WITHIN days of the ADANA animal shelter evacuating 60 dogs into the care of volunteers after a fierce wildfire, people have started dumping unwanted pets nearby.
With parts of the countryside still smouldering, from the smoke has appeared the rescue centre’s latest recruits – aptly named Phoenix and Pegasus.
They were found tied up on the main road near Adana’s base in Casares, which had to be hastily abandoned as a devastating wildfire scorched nearly 10,000 hectares in the Sierra Bermeja on Spain’s Costa del Sol.
Despite only starting the clear-up operation on Wednesday, kind hearted duo Susie Brown and Reg Winkworth took in the two lovable dogs the very next day, without a moment’s hesitation.
The dogs were collected at 7am after they had been abandoned and chained up on the main road nearby. Winkworth said that Brown wanted to give them ‘two very poignant names’, so the canines were aptly named Phoenix and Pegasus.
The sweet pair were said to have been brought in ‘starving’. Winkworth said: “They’re safe now so that’s the most important thing.”
Carlos, who has worked at ADANA for the past five years said he was really upset that the canines had been left, describing the dogs as ‘sweet’ and ‘affectionate’. He said he was ‘very grateful to be around dogs every day’ but noted the sad things he has also witnessed due to the nature of the job.
Two more dogs were also abandoned on Wednesday and placed into foster care with some of ADANA’s volunteers.
Winkworth maintained that despite the cards ADANA have been dealt ‘we are still continuing’. And things seem to be going well as on Friday and Saturday the evacuated dogs will start being brought back into the pens, which will hopefully be staged over three days.
A family that was volunteering had taken in six dogs from the shelter on the Sunday evacuation and they will hopefully be returning to ADANA’s kennels very soon.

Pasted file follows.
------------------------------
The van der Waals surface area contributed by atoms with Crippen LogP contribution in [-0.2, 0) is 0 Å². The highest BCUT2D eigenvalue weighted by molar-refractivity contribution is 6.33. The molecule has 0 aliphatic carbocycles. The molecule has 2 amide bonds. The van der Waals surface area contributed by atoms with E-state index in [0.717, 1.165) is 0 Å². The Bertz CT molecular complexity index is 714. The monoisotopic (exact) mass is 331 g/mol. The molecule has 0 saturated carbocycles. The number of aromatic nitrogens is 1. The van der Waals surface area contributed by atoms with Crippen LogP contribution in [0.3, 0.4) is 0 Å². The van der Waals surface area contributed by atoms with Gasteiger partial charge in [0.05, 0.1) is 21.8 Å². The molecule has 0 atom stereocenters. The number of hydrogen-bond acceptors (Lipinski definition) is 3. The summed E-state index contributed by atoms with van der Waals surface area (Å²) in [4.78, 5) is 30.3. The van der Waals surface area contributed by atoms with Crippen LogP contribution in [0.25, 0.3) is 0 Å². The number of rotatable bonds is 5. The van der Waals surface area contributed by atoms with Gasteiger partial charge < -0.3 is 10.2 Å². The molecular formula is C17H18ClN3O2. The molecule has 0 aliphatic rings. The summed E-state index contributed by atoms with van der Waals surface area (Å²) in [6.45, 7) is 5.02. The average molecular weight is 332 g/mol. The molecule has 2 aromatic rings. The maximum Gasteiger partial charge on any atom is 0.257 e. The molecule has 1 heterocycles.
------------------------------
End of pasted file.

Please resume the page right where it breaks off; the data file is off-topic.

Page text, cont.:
Some volunteers have also ended up adopting the dogs that they helped take in on Sunday after the traumatic evacuation.
On Wednesday we spoke with Brown who described the job they had ahead of them as a ‘huge undertaking’, saying: “I just want to have something magic so everything will be clean and all repaired.”
However Brown said that due to ‘the amount of help we got from all the volunteers and other people the shelter will hopefully be able to start returning back to normal much earlier than expected.
At the moment the shelter which is self supporting and completely voluntary has around eight volunteers helping with the clean-up.
The fire break which saved the shelter that was surrounded by flames was only cut down three weeks ago, as prior to this the grass and vegetation was very long. Winkworth said it was lucky they had cleared it ‘as if we hadn’t taken the precautions we would’ve been gone’.
The solar panels that the shelter installed to replace their ‘old generator’ had miraculously managed to remain intact despite the heat from the nearby wildfire. And luckily the shelter’s water tank with a capacity of 19,000 litres , survived, although Winkworth said that the flames came ‘within 15 metres’.
The shelter has also bought 1,000 litres of bottled still water and are about to bring in two new large containers just to be prepared. Winkworth reiterated, ‘we’re getting organised, and ready to go’.
On Wednesday, the first day of the clean-up, three members of staff and five volunteers came and ‘Blitzed the place’, according to Brown, who was extremely optimistic about what they had managed to achieve that day.
Brown described how there had been ‘lots of smoke damage inside the pens’ which had to be washed down on Wednesday and repainted.
And on Thursday it was clear to see why Brown was so positive as the volunteers had done an amazing job with the painting so far, and the pens looked completely different to the ash covered mess we had walked into on Tuesday.
Winkworth also noted that the kennel had ‘an asbestos roof so we’re lucky it’s flame resistant’ which also helped curb the damage they received.
Unfortunately after surveying the damage, volunteer Andrew exclaimed that ‘the pipe’s gone’, the pipe that the shelter had had specially rigged in order to receive water from the mountains above had melted during the fire so this is going to have to be completely replaced.
The outermost fences are also going to have to be fixed so that the dogs are safe.
Although the fire is now deemed to be at Level 0 by INFOCA, it was surprising to hear from one of the volunteers that ‘there’s still fire up there, there’s a tree and a root still burning.’
Winkworth also described the added pressure of having ‘officials ringing us up asking why we haven’t done repairs to the roof’.
It was heart-warming to see the staff-members and volunteers laughing and joking with each other during the clean-up showing their hope and optimism about the future of the shelter.
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